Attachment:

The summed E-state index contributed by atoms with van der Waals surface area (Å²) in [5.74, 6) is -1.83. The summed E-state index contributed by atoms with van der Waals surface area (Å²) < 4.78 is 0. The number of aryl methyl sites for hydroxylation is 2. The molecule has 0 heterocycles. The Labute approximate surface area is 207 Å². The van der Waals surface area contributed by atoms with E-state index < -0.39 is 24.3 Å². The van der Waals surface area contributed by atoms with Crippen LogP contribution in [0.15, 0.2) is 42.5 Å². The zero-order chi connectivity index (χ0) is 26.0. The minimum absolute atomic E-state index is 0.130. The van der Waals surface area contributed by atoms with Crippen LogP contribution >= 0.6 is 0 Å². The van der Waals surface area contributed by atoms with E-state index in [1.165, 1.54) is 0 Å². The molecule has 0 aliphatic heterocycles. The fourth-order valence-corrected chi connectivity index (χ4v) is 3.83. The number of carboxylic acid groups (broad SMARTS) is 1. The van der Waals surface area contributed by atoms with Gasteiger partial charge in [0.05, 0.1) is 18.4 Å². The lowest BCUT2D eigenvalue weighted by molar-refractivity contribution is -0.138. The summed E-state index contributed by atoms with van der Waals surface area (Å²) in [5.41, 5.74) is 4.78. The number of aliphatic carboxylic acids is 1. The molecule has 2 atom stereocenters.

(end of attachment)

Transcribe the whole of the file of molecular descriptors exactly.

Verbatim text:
The summed E-state index contributed by atoms with van der Waals surface area (Å²) in [5.74, 6) is -1.83. The summed E-state index contributed by atoms with van der Waals surface area (Å²) < 4.78 is 0. The number of aryl methyl sites for hydroxylation is 2. The molecule has 0 heterocycles. The Labute approximate surface area is 207 Å². The van der Waals surface area contributed by atoms with E-state index < -0.39 is 24.3 Å². The van der Waals surface area contributed by atoms with Crippen LogP contribution in [0.15, 0.2) is 42.5 Å². The zero-order chi connectivity index (χ0) is 26.0. The minimum absolute atomic E-state index is 0.130. The van der Waals surface area contributed by atoms with Crippen LogP contribution >= 0.6 is 0 Å². The van der Waals surface area contributed by atoms with E-state index in [1.165, 1.54) is 0 Å². The molecule has 0 aliphatic heterocycles. The fourth-order valence-corrected chi connectivity index (χ4v) is 3.83. The number of carboxylic acid groups (broad SMARTS) is 1. The van der Waals surface area contributed by atoms with Gasteiger partial charge in [0.05, 0.1) is 18.4 Å². The lowest BCUT2D eigenvalue weighted by molar-refractivity contribution is -0.138. The summed E-state index contributed by atoms with van der Waals surface area (Å²) in [5.41, 5.74) is 4.78. The number of aliphatic carboxylic acids is 1. The molecule has 2 atom stereocenters.